Growth Over Stability is Dead! Long Live Patient Growth!

“Tradition is a set of solutions for which we have forgotten the problems. Throw away the solutions and you get the problem back. Sometimes the problem has mutated or disappeared. Often times it is still there as strong as it ever was.” -Donald Kingsbury

I moved from Coastal California back to Pittsburgh in 2017 because I was uncomfortable living in a system that felt over-optimized, fragile, and unsustainable. In the face of tradition, the coastal model was to have all of the parts of the system borrowing from the future to leverage toward growth. Living there felt like winning, never mind the precariousness of your household balance sheet and attachment to your high income. The people around you who were “winning more” and surely felt more comfortable got there by being more aggressive or earlier to the game. I never adapted to believe the problems of history and laws of nature were no longer relevant to the world in which we lived. While some mistake a reluctance to adopt “coastal strategies” as an inability to see or understand how the new world works, others recognize it as a conscious and thoughtful game plan, providing opportunity and safe harbor from shocks to a fragile system.

The new play book consists of optimizing for: scale at all costs at all times, cutting as much slack as possible, just in time logistics, direct to consumer, outsourcing, specializing, concentrating and embracing globalization. Traditional principles of carrying less debt so you could swing at fat pitches, diversifying your customer base, owning or controlling your supply chain, keeping reserve cash and inventory, maintaining the option to pivot and adapt, and focusing on solvency, unit economics, and profitability all contributed to the tropes of Pittsburghers being “too risk averse” to partake in the latest wave of wealth creation. The problem with the new play book arises when fragile systems are exposed by exogenous shocks. Why are exogenous shocks bound to happen?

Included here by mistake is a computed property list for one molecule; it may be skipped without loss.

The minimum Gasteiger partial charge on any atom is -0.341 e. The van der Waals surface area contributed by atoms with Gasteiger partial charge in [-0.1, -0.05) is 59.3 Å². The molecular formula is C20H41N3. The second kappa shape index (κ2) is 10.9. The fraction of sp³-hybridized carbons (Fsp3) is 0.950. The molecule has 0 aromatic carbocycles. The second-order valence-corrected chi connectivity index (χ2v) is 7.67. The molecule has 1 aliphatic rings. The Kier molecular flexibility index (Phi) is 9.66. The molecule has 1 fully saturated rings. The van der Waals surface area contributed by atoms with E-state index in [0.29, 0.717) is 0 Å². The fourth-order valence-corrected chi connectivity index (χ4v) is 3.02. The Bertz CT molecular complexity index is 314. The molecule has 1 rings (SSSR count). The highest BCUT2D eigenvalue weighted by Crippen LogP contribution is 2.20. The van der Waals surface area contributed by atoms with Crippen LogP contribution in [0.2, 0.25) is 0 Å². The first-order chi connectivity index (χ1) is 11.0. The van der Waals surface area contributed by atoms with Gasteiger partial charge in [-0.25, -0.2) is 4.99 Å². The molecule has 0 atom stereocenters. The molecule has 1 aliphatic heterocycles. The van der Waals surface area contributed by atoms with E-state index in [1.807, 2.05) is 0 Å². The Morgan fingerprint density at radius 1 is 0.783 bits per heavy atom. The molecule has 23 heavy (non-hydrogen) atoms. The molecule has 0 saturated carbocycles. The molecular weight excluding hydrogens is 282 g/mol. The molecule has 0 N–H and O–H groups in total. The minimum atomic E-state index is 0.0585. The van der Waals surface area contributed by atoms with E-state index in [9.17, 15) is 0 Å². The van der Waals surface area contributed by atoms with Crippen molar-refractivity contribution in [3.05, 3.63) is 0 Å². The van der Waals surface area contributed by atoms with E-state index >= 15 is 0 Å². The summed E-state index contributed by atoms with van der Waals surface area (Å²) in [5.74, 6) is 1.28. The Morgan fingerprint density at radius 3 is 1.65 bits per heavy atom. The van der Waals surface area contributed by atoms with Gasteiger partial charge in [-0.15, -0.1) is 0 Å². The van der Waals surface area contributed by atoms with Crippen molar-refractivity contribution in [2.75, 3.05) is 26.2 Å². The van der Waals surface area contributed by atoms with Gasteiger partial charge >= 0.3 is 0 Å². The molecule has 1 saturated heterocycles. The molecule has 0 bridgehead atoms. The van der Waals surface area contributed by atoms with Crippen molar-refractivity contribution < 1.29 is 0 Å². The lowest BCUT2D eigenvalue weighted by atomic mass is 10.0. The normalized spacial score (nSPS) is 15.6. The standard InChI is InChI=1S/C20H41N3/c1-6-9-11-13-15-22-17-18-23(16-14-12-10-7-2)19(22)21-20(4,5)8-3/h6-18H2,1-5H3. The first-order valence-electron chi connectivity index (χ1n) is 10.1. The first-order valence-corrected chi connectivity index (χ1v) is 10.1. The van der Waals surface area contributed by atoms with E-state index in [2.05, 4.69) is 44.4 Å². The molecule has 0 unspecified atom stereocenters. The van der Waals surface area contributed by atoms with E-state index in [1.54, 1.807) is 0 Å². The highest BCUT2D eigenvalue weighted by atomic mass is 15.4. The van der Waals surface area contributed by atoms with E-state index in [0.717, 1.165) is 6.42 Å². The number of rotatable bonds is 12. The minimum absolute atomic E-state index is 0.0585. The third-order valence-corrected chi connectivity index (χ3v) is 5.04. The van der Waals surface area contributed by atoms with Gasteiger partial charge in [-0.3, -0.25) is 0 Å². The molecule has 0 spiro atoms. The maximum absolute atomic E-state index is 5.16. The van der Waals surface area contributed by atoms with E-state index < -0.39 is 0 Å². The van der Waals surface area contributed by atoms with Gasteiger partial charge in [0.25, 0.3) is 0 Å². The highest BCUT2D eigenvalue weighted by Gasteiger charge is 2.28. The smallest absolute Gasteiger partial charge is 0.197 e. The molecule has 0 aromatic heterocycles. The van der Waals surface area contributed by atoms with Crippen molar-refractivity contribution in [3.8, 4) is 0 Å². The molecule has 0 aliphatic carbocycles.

“An unlikely event is likely to happen because there’s so many unlikely events that could happen” – Per Bak

“An unlikely event is likely to happen because there’s so many unlikely events that could happen” – Per Bak

Seismic events like those we are currently experiencing are hard to stomach but they bring to light trends that are slow moving and harder to recognize. The hollowing out of middle America was difficult to comprehend because it was a long and slow walk; it was thought of as our weakness not the weakness of the system at large. Macro trends from the new play book, such as globalization, made it difficult for us to fight the trend of local businesses closing or being sold off. The current shock to real business and the real economy around the country is exposing the fragility of our over-optimized system. What was purportedly a hindrance to our growth under the coastal paradigm may be a tailwind for us moving forward. It could be our equalizer. What are we… What are our legacy businesses… what are our new entrepreneurs… going to do?

It is understandable, given the nature and magnitude of recent events, to instinctively recoil and take a wait and see stance. But this is precisely the time to double-down on our traditions. If in fact this recent shock is going to drive the United States to onshore more manufacturing and businesses core to our well-being… if in fact we want entrepreneurs to avoid the siren song of over-optimization… if in fact we want our local economy to be less susceptible to the fragile system at large… if in fact we recognize that a world without locally owned family businesses and restaurants is not a place we want to live… if in fact we want more young people to leave overcrowded and expensive coastal cities to live in all the new urban housing Pittsburgh has built over the last decade… we must not recoil and take a wait and see stance. We, as Pittsburghers, should rally around finding ways to take action to invest in the resilient, local businesses who have stayed true to their traditions and not sold out.

The false choice of growth or stability is being exposed and we must make it a priority to seek investments locally, in businesses and people who haven’t forgotten. They can serve to teach the next generation of business owners that it is possible to grow without sacrificing stability, it just takes more time. Though the pain of this shock is being felt by all, rest assured that there are those in Pittsburgh who, knowing that this too shall pass, will maintain a long-term, traditional focus. May that be the approach that shapes our future. Long live patient growth!